Int J Bioprint. 2022 Oct 22;9(1):623. doi: 10.18063/ijb.v9i1.623. eCollection 2023.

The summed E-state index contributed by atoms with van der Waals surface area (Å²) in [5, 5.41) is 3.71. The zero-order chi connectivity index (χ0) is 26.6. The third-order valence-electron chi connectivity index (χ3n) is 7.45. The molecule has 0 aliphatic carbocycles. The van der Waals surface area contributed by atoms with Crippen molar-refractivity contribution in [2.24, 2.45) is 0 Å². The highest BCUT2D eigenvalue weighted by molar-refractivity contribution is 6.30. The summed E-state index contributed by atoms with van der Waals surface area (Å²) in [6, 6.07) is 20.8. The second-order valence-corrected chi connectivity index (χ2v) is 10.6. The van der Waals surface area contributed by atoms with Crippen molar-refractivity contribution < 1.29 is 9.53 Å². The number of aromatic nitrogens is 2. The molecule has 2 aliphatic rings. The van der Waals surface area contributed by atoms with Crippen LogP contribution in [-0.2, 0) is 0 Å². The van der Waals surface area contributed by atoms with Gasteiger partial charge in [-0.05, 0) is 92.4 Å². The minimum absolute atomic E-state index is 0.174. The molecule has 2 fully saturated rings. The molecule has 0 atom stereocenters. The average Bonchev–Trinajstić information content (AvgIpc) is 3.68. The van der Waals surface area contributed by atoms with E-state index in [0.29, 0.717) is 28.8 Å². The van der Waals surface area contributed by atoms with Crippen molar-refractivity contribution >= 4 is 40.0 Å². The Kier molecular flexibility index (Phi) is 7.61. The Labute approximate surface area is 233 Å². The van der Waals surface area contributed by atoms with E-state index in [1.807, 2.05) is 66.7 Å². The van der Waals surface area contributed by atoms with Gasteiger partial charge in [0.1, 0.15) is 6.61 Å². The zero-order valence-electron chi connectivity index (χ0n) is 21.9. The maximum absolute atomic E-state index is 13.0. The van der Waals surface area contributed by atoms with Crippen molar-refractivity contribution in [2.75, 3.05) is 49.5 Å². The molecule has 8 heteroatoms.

In the evolving three-dimensional (3D) printing technology, the involvement of different materials in any new 3D printing process necessitates a thorough evaluation of the product’s biocompatibility for biomedical application. Here, we examined the ability of Multi Jet Fusion (MJF)-printed PA-12 to support cell proliferation and osteogenesis. Our results show that leachate from MJF-printed PA-12 does not inhibit the growth of L929 fibroblast and MC3T3e1 osteoblast. The substrate supports the attachment and proliferation of both cell types, though not at a level comparable to conventional polystyrene culture plate. Neither plasma treatment, poly-D-lysine, nor collagen coatings narrowed the gap substantially, suggesting the possible influence of other limiting factors. The substrate can also support MC3T3e1 osteogenesis. However, MJF-printed PA-12 exhibits varying ability in supporting the proliferation of different cell types, especially in subsequent passages. While L929’s proliferation is comparable from passage-to-passage, MC3T3e1’s growth ability is noticeably compromised. Interestingly, our results show that L929 subcultured back to polystyrene plate retains the ability to grow as robustly as those on the conventional plate, suggesting that MJF-printed PA-12 does not permanently impair cell proliferation. In addition, we have shown the successful culture of bacterial Escherichia coli on MJF-printed PA-12. Together, our study demonstrated the potential of MJF-printed PA-12 for biological applications.